Installed Capacity
Medium Growth
Plan
(Dec 31, 2018)
8,507 MW 22%
Natural Gas
Hydraulic
9,549 MW
7,947 MW
27%
23%
10,373 MW
9,000 MW
27%
23%
10,100 MW
9,000 MW
24%
20%
Coal
4,484 MW
13%
0 MW
0%
0 MW
0%
Renewables
- Wind
- Solar
- Bioenergy
1,456 MW
1,334 MW
0 MW
122 MW
4%
10,700 MW
7,500 MW
2,400 MW
800 MW
28%
10,700 MW
7,500 MW
2,400 MW
800 MW
27%
TOTAL
34,882 MW
100%
38,580 MW
100% 41,900 MW
Generating
Station
Type
Installed
Capacity
(May 24, 2011)
8
100%
 Wind generation is intermittent so it needs a dependable
backup supply.
 Daily and seasonal storage would be very helpful not only
to supply energy when wind is absent but also to store
energy when wind is blowing strongly at night and demand
is low.
 Unfortunately, storage is expensive. Estimates by various
sources vary from $1,000 to $9,000 per KW depending on
various factors including the amount of energy stored
(kWh). This compares to $2,000 to 2,800 per kW for the
wind turbines.
9
Ontario System Demand vs Wind Generation Output
Normalized to 100% of Capability
( lowest demand week in 2011 )
100%
80%
Ontario
Demand
60%
%
40%
Wind
Output
20%
10
Sat, 1 PM
Sat, 1 AM
Fri, 1 PM
Fri, 1 AM
Thu, 1 PM
Thu, 1 AM
Wed, 1 PM
Wed, 1 AM
Tue, 1 PM
Tue, 1 AM
Mon, 1 PM
Mon, 1 AM
Sun, 1 PM
Sun, 1 AM
0%
Ontario System Demand vs Wind Generation Output
Normalized to 100% of Capability
( highest demand week in 2011 )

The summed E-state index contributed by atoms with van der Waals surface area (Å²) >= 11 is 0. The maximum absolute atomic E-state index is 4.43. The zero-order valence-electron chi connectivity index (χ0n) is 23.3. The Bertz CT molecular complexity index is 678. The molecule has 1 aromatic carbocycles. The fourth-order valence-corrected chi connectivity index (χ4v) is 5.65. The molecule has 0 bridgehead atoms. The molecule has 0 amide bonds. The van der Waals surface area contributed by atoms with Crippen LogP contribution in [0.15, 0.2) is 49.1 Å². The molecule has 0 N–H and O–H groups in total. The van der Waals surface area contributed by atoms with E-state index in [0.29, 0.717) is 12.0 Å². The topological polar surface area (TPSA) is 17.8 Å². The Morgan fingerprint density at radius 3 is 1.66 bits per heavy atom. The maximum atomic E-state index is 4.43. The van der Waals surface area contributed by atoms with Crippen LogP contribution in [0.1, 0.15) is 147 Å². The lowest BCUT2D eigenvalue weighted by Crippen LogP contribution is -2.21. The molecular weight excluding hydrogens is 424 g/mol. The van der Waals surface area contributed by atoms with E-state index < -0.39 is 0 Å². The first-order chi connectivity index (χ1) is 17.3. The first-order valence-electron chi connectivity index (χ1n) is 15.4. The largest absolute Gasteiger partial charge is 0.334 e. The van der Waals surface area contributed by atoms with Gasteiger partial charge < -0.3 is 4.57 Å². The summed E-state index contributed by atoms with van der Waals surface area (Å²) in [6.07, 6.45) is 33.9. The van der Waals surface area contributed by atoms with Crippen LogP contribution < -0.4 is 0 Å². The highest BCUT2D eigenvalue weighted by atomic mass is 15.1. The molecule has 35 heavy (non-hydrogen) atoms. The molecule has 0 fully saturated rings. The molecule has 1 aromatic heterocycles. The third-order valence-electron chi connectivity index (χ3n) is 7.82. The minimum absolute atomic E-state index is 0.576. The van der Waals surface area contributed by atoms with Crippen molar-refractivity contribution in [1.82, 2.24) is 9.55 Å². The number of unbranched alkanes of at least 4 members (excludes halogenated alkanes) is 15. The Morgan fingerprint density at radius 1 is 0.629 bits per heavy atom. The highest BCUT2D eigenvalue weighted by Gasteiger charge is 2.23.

100%
80%
Ontario
Demand
60%
%
40%
Wind
Output
20%
11
Sat, 1 PM
Sat, 1 AM
Fri, 1 PM
Fri, 1 AM
Thu, 1 PM
Thu, 1 AM
Wed, 1 PM
Wed, 1 AM
Tue, 1 PM
Tue, 1 AM
Mon, 1 PM
Mon, 1 AM
Sun, 1 PM
Sun, 1 AM
0%
 Health concerns for residents close to wind farms (noise
related). Growing anti-wind lobby by residents and
municipal politicians.
 Ontario is not geographically large enough to eliminate
hourly fluctuations in wind generation among wind farms.
 Wind production is out of step with actual electrical
demand.
The highest production is in the spring, fall and winter especially
at night when demand is lowest.
The lowest production is during the summer and during peak hours
when demand is highest.
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13
 Wind competes with base load plants for electrical
demand.
 If we continue to give wind priority access to the grid,
when there is insufficient demand and strong wind:
 we spill water at hydraulic plants
 we sell power at negative electricity prices to
neighbouring grids.
 we need to shutdown nuclear units down that cannot
maneuver sufficiently
14
15
 Ontario has relatively little storage, cannot export large
quantities of surplus power on the spot market and relies